A once promising college football season has taken a turn for the worse for an injury-prone New Mexico squad.
The Lobos made some significant strides during the COVID-19 shortened 2020 season, and they capped it off with back-to-back victories over Wyoming and Fresno State. New Mexico then proceeded to win its first two games in 2021 although, it all fairness, those were home contests against Houston Baptist and New Mexico State.
Unfortunately for the Lobos, things quickly went downhill and injuries have had a lot to do with that, although showdowns against the likes of Texas A&M, San Diego State, Air Force, Fresno State and Boise State certainly didn't help. There's a good chance New Mexico will use its fourth different starting quarterback this fall when it welcomes Utah State to University Stadium on Friday morning for its home and season finale.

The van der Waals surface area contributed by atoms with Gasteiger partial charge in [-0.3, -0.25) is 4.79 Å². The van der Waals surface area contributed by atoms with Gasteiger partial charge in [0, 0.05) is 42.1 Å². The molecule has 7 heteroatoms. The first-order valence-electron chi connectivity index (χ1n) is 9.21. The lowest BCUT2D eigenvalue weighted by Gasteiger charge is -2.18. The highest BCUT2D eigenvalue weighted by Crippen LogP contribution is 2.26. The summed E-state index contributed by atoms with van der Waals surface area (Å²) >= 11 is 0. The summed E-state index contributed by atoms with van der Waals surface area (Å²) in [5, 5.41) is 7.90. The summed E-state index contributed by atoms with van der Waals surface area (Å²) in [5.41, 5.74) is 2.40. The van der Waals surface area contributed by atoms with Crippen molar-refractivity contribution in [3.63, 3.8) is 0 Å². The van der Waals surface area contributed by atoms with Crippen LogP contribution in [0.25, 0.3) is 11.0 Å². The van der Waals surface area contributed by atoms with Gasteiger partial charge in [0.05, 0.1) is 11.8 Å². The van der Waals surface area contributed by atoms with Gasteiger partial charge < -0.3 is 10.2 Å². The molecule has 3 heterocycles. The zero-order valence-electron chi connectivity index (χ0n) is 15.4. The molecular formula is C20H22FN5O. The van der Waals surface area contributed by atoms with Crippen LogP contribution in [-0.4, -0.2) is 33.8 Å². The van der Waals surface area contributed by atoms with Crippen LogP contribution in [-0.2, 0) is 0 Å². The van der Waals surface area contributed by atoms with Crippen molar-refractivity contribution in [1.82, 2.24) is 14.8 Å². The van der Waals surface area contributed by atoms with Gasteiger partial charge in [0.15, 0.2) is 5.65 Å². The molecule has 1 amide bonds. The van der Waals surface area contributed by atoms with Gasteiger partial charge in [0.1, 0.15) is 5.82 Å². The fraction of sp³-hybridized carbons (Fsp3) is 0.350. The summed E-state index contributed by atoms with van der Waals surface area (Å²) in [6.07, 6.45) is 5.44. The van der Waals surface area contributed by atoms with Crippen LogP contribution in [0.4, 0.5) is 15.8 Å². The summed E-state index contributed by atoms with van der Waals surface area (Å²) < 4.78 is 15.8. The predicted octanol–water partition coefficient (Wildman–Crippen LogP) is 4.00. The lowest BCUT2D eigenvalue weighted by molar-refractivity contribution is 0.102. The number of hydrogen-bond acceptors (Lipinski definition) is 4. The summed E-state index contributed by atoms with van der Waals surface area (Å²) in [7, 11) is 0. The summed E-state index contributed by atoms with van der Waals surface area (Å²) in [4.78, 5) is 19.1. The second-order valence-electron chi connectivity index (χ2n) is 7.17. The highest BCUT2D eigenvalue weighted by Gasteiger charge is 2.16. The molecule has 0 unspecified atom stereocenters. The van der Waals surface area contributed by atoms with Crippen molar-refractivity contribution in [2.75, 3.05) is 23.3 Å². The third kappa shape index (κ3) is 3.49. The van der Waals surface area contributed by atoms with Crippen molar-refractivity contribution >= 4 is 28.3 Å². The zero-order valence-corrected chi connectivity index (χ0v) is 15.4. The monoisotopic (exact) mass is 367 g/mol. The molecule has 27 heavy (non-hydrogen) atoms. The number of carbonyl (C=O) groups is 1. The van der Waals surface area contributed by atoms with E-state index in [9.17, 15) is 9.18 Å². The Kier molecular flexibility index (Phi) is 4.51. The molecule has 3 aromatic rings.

Indeed, it's been a rough past couple of months for the Lobos, who haven't scored more than 17 points in any of their last nine games. The lone victory during that stretch was a 14-3 triumph over Wyoming in Laramie back on Oct. 23.
Nevertheless, the Lobos seemingly always have a fighting chance of pulling off an upset thanks to their havoc-wreaking defense. New Mexico's defensive coordinator is Rocky Long, who is the former head coach at his current school (1999-08) and San Diego State (2011-19), and is the all-time winningest football coach in Mountain West history. This is Long's second season back in Albuquerque.
USU head coach Blake Anderson referred to Long as "the best defensive mind in football" during his weekly press conference. Anderson was an assistant under Long at New Mexico from 1999-2001.